Writing tips

Writing advice from a dieter's point of view. Great advice for writers and dieters.

Throwback Thursday

The following is a blog post from June, 2009. It’s great writing advice for writers and dieters, just as relevant now as it was then.

Advice for writers and dieters

Writing advice from a dieter's point of view. Advice for writers and dieters.Recently, while surfing the internet, I found some tips for maintaining a healthier lifestyle that could easily be applied to a healthier writing life style:

  • You can become whatever you envision. Yeah, that’s right. If you think like a best-selling author, you’ll draw more attention and success than if you believe you’ll always fail.
  • Claim your power. You know you have it, or why pursue writing for a career/hobby/something to get away?  Empower yourself with your talent and get to work.
  • Set your priorities. Write another scene or blog? Send out a query to an agent or an editor? Research your next work or edit your last scene? Without a clear path, you won’t make progress.
  • Get pushy with yourself. The book won’t write itself. If you think you’ll only have time for one page today, write two. Set your timer for fifteen minutes, turn off your inner editor, and push through, no stops, no looking up stuff, until the timer goes off. Then write another page.
  • Give yourself permission to succeed. Nothing makes me angrier than hearing a fellow writer talk about submitting, then hearing her follow it up with a self depreciating remark. Hey, if you’re going to write, then at least believe you’ll succeed at it. As Yoda said, “There is no try, there is only do.”
  • Give yourself permission to be awesome. Yes.You. You tell it to your kids everyday. Why treat yourself to a lesser attitude?
  • Become part of a circle. Whether it’s a writing group, a critique group or a good friend who’s not afraid to tell you when your story has strayed, find a foundation of support that will help you grow.

These tips were meant to help lose weight, but if they work to make you a better writer, so much the better.

Blessings,

Cheryl

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How do you kickstart your muse when you're stuck writing?

#Throwback Thursday

This post originally appeared October 25, 2009. None of the advice to kickstart your muse has lost its relevance. . .

I’m back from a weekend writing retreat and feeling recharged. It’s one thing to say “If I just had a chunk of time. . .” and actually sitting down and writing. I pushed through and finished my latest W.I.P.

How can you kickstart your muse?

How do you kickstart your muse when you're stuck writing?

 

  • Don’t get out of the habit of daily writing.  It’s easy to do. Life intrudes and “I’ll write tomorrow” can become a mantra. Instead, set your alarm for 10 minutes. You’ll be surprised how much you can write in that time and how much over the limit you’ll go.
  • Turn off your inner editor. Don’t search for the perfect word. I’m a fan of XXX. When in doubt for the best word, the name of that character in the 2nd chapter, or whatever it is that you’re stuck on, insert XXX. When you come back to it during your edits, it won’t seem as important.
  • Don’t reread what you’ve written. In preparation for this retreat, I printed off the last ten pages of what I’d written. I never looked at them. I started from the last sentence and pushed on from there.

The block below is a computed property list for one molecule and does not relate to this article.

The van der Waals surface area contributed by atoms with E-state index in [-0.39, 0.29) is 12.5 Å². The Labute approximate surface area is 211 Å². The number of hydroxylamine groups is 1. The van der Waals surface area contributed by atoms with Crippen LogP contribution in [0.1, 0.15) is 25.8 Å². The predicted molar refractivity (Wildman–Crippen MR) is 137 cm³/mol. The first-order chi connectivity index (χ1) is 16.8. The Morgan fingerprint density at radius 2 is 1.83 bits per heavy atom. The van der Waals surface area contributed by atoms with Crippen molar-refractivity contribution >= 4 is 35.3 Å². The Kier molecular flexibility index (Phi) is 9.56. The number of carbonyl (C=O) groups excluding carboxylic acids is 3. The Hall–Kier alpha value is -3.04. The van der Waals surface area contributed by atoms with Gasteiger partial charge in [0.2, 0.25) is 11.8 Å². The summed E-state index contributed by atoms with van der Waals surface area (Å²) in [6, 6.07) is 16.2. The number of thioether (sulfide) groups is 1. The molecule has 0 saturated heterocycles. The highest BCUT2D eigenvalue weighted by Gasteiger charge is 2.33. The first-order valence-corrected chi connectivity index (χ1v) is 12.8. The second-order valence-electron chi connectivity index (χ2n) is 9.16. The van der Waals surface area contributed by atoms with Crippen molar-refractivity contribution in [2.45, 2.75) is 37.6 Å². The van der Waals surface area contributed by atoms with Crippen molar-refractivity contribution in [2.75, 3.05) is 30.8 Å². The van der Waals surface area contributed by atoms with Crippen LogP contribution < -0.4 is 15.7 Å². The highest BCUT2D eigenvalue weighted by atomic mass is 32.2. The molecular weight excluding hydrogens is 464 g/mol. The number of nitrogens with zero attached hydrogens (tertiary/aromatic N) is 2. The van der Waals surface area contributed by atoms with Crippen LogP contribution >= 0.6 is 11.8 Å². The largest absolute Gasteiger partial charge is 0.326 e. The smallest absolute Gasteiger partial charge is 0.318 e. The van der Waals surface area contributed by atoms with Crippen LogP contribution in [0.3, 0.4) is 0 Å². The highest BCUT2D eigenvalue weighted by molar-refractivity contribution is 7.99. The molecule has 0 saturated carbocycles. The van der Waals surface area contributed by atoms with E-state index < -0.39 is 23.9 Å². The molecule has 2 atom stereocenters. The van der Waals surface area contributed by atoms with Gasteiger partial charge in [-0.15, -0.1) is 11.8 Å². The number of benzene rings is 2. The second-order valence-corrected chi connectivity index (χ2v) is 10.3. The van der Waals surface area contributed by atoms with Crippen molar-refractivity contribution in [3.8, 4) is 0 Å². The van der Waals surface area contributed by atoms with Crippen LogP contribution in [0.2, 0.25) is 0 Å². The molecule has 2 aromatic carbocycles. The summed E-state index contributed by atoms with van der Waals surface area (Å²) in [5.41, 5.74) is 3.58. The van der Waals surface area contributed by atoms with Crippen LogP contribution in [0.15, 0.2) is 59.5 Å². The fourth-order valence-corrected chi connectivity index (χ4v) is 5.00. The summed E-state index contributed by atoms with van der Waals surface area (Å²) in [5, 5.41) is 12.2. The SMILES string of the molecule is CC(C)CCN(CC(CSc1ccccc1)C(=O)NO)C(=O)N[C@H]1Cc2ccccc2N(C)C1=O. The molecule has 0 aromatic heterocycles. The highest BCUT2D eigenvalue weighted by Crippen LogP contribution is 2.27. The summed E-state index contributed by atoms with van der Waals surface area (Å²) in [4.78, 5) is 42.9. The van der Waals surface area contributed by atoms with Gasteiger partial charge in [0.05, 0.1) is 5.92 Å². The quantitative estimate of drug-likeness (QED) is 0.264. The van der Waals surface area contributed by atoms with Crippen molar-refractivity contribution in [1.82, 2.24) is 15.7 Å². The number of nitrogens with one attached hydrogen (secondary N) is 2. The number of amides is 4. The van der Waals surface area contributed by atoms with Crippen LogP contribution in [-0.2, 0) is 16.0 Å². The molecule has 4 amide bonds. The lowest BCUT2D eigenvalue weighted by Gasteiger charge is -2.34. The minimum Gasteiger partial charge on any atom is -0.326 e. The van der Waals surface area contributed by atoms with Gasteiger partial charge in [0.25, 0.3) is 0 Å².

• Even if you think you’re writing dreck, it’s good dreck. Not every building can be the Taj Mahal. Sometimes you have to start with a straw hut and make a lot of improvements.

Now that my book is done, I have a week to go through it and make my first cut of edits. On Nov. 1st, I’m starting a new story. I won’t be shooting for the full 50,000 words, but I’ll be participating in my own version of NaNoWriMo http://www.nanowrimo.org/ and taking my own advice.

Happy writing!

****2017 Cheryl returning****I’m not sure which book I was stuck on as I don’t keep a book diary (bad me), but from the MSWord doc files I have stored, it might have been Tall, Dark and Slayer. Buy it here.

Thank you for joining me in the WayBack Machine.

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THE THREE ACT STRUCTURE is one of the most popular ways to plot a novel or screenplay. It’s the backbone of countless novels, TV shows and movies.www.cherylsterlingbooks.com

For today’s AtoZChallenge, the letter “T” is for the Three Act Structure.

(Today’s post on the Three Act Structure is an excerpt from The Plot Thickens:21 Ways to Plot Your Novel.)

THE THREE ACT STRUCTURE is one of the most popular ways to plot a novel or screenplay. It’s the backbone of countless novels, TV shows and movies.www.cherylsterlingbooks.comTHE THREE ACT STRUCTURE is one of the most popular ways to plot a novel or screenplay. It’s the backbone of countless novels, TV shows and movies. It keeps the story moving, the reader turning pages and box offices busy. In its simplest form it consists of three parts:

  1. Beginning
  2. Middle
  3. End

Of course, much more is involved. Your daily trip to work has a beginning, middle and end. Hopefully, it’s uneventful, but boring isn’t what you want for your novel. Let’s re-label the three parts into:

  1. Setup
  2. Conflict
  3. Climax

Much more riveting, isn’t it?

Let’s look at each of these in depth.
Continue reading Three Act Structure, Today’s “T” for the AtoZChallenge

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